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Illustration: At first I saw God as my observer, my judge, keeping track of the things I did wrong, so as to know whether I merited heaven or hell when I die. He was out there sort of like the president. I recognized His picture when I saw it, but I didn’t really know Him. But later on when I recognized this Higher Power, It seemed as though life was rather like a bike ride, but it was a tandem bike, and I noticed that God was in the back helping me pedal. I don’t know just when it was that he suggested we change places, but life has not been the same since—life with my Higher Power, that is. God makes life exciting! But when He took the lead, it was all I could do to hang on! He knew delightful paths, up mountains and through rocky places—and at breakneck speeds. Even though it looked like madness, he said, “Pedal!” I worried and was anxious and asked, “Where are you taking me?” He laughed and didn’t answer, and I started to learn trust. I forgot my boring life and entered into adventure. When I’d say, “I’m scared,” He’d lean back and touch my hand. He took me to people with gifts that I needed, gifts of healing, acceptance, and joy. They gave me their gifts to take on my journey, our journey, God’s and mine. And we were off again. He said, “Give the gifts away; they’re extra baggage, too much weight.” So I did, to the people we met, and I found that in giving I received, and our burden became light. At first I did not trust Him in control of my life. I thought He’d wreck it. But He knows bike secrets—knows how to make it lean to take sharp corners, dodge large rocks, and speed through scary passages. And I am learning to shut up and pedal in the strangest places. I’m beginning to enjoy the view and the cool breeze on my face with my delightful constant Companion. And when I’m sure I just can’t do any more, He just smiles and says, “Pedal!”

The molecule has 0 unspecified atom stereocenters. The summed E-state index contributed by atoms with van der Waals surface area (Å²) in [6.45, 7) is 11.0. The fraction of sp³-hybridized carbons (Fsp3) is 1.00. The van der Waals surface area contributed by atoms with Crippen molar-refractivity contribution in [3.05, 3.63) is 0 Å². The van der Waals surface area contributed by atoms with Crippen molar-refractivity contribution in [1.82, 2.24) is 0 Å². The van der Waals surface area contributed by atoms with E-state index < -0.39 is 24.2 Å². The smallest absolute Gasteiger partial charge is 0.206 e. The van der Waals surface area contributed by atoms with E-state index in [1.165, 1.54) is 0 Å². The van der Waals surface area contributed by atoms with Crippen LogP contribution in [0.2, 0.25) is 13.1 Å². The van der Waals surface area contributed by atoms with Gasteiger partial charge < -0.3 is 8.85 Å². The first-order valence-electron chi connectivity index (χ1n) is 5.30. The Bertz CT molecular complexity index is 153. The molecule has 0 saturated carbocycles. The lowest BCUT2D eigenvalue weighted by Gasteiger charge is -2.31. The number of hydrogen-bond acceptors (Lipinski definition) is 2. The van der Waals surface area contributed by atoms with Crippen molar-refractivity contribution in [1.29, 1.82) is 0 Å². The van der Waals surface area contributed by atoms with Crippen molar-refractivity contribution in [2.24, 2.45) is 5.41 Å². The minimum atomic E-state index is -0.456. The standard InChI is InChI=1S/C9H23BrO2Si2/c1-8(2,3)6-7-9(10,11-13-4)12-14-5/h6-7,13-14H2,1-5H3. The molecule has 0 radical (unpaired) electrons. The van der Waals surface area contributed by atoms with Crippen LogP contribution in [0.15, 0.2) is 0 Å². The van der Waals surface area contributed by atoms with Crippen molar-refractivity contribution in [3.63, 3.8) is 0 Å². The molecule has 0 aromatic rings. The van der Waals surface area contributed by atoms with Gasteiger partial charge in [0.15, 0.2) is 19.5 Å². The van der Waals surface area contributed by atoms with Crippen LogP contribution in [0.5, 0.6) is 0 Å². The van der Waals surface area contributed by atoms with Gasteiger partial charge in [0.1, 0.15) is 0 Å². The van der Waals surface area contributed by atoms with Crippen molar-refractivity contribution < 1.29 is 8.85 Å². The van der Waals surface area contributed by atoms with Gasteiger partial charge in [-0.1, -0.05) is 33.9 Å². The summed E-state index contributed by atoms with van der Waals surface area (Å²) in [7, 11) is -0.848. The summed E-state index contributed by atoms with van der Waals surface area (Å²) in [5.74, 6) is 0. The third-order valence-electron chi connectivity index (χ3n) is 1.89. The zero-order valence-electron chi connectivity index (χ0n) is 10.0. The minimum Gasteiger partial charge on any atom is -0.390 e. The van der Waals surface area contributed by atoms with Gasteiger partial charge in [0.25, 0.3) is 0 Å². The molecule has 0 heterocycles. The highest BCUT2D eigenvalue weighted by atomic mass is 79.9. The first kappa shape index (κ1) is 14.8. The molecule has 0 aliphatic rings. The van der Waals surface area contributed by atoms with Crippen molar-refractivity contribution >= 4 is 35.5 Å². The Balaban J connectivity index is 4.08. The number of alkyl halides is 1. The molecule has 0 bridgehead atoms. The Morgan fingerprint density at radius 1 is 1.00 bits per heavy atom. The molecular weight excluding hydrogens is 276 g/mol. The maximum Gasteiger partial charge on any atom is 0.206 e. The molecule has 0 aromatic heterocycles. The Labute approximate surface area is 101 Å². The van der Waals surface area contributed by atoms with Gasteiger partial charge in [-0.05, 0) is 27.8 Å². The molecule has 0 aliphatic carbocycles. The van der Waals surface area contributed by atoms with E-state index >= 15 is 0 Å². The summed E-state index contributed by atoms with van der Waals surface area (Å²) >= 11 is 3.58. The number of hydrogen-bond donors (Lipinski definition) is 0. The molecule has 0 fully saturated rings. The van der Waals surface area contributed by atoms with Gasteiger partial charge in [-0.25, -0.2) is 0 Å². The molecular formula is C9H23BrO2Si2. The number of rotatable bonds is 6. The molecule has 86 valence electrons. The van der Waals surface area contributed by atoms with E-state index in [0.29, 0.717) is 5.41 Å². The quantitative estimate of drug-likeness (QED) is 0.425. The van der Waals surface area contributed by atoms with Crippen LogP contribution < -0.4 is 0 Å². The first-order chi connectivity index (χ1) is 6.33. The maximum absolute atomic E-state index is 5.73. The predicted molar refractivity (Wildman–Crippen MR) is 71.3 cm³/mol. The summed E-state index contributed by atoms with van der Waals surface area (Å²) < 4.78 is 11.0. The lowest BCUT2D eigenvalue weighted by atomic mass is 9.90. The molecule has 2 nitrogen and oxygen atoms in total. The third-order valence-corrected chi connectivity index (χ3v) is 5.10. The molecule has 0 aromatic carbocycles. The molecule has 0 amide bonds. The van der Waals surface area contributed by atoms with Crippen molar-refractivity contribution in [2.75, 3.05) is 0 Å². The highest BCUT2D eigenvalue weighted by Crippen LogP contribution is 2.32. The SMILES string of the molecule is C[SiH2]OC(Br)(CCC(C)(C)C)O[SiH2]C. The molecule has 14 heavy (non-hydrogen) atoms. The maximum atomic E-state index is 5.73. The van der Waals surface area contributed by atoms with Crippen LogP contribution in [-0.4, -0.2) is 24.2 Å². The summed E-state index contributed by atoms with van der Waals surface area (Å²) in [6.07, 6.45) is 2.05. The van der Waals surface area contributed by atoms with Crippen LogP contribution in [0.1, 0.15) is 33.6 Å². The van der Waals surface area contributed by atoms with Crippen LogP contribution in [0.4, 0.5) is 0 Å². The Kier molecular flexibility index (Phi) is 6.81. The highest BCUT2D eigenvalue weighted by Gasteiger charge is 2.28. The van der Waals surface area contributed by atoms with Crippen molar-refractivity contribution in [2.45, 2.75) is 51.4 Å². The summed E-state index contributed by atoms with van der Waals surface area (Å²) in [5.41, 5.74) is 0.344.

James S. Hewett, Illustrations Unlimited (Wheaton: Tyndale House Publishers, Inc, 1988) pp. 247-248.
HISTORY IS STORY OF UNFORSEEN
In the introduction to his A History of Europe, H.A.L. Fisher writes:
"Men wiser and more learned than I have discovered in history a plot, a rhythm, a predetermined pattern. But these harmonies are concealed from me. I can see only one emergency following another, as wave follows upon wave--there can be no generalization. There is only one safe rule for the historian--that he should recognize in the development of human destiny the play of the contingent and the unforeseen."
— Encyclopedia of 15,000 Illustrations —
Sermon Central Staff
ABRAHAM LINCOLN: MERIT YOUR FREEDOM
In the last days of the Civil War, the Confederate capital, Richmond, Virginia, fell to the Union army. Abraham Lincoln insisted on visiting the city. Even though no one knew he was coming, slaves recognized him immediately and thronged around him. He had liberated them by the Emancipation Proclamation, and now Lincoln’s army had set them free. According to Admiral David Porter, an eyewitness, Lincoln spoke to the throng around him: "My poor friends, you are free—free as air. You can cast off the name of slave and trample upon it ... . Liberty is your birthright."
But Lincoln also warned them not to abuse their freedom. "Let the world see that you merit [your freedom]," Lincoln said, "Don’t let your joy carry you into excesses. Learn the laws and obey them."
That is very much like the message Jesus gives to those whom he has liberated by his death and resurrection. Jesus gives us our true birthright—spiritual freedom. But that freedom isn’t an excuse for disobedience; it forms the basis for learning and obeying God’s laws. It gives us direction in action.
(From a sermon by Christopher Surber, All Things are Possible with God, 8/15/2012)
WHAT MY MOTHER TAUGHT ME
My mother taught me RELIGION: When I spilled grape juice on the carpet, she instructed, "You better pray the stain will come out of the carpet."
My mother taught me LOGIC: From her decisive words, "Because I said so, that’s why."